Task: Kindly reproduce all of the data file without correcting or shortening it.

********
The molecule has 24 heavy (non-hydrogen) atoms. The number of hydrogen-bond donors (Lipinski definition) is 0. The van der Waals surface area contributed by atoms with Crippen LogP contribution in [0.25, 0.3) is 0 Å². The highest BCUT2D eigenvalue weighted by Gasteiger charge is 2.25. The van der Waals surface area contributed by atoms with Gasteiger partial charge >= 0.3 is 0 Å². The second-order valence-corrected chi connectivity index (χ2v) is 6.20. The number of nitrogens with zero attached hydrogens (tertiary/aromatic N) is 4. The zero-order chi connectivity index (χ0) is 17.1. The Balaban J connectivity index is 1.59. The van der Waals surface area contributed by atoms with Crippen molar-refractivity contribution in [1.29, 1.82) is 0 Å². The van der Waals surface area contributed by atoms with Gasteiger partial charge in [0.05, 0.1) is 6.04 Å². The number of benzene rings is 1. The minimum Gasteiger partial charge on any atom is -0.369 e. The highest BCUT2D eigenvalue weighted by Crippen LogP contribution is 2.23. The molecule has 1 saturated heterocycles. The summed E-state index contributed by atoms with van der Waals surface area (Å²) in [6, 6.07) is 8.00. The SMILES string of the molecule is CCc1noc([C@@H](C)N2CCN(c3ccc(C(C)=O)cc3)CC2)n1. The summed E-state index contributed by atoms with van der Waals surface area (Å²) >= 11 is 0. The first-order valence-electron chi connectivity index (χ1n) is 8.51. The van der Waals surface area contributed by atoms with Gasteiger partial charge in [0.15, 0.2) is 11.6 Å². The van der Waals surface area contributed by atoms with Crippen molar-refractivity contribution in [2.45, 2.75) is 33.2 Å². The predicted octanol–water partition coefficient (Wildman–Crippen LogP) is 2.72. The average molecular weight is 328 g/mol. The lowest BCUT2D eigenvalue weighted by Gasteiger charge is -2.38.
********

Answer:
The molecule has 24 heavy (non-hydrogen) atoms. The number of hydrogen-bond donors (Lipinski definition) is 0. The van der Waals surface area contributed by atoms with Crippen LogP contribution in [0.25, 0.3) is 0 Å². The highest BCUT2D eigenvalue weighted by Gasteiger charge is 2.25. The van der Waals surface area contributed by atoms with Gasteiger partial charge >= 0.3 is 0 Å². The second-order valence-corrected chi connectivity index (χ2v) is 6.20. The number of nitrogens with zero attached hydrogens (tertiary/aromatic N) is 4. The zero-order chi connectivity index (χ0) is 17.1. The Balaban J connectivity index is 1.59. The van der Waals surface area contributed by atoms with Crippen molar-refractivity contribution in [1.29, 1.82) is 0 Å². The van der Waals surface area contributed by atoms with Gasteiger partial charge in [0.05, 0.1) is 6.04 Å². The number of benzene rings is 1. The minimum Gasteiger partial charge on any atom is -0.369 e. The highest BCUT2D eigenvalue weighted by Crippen LogP contribution is 2.23. The molecule has 1 saturated heterocycles. The summed E-state index contributed by atoms with van der Waals surface area (Å²) in [6, 6.07) is 8.00. The SMILES string of the molecule is CCc1noc([C@@H](C)N2CCN(c3ccc(C(C)=O)cc3)CC2)n1. The summed E-state index contributed by atoms with van der Waals surface area (Å²) >= 11 is 0. The first-order valence-electron chi connectivity index (χ1n) is 8.51. The van der Waals surface area contributed by atoms with Gasteiger partial charge in [0.15, 0.2) is 11.6 Å². The van der Waals surface area contributed by atoms with Crippen molar-refractivity contribution in [2.45, 2.75) is 33.2 Å². The predicted octanol–water partition coefficient (Wildman–Crippen LogP) is 2.72. The average molecular weight is 328 g/mol. The lowest BCUT2D eigenvalue weighted by Gasteiger charge is -2.38.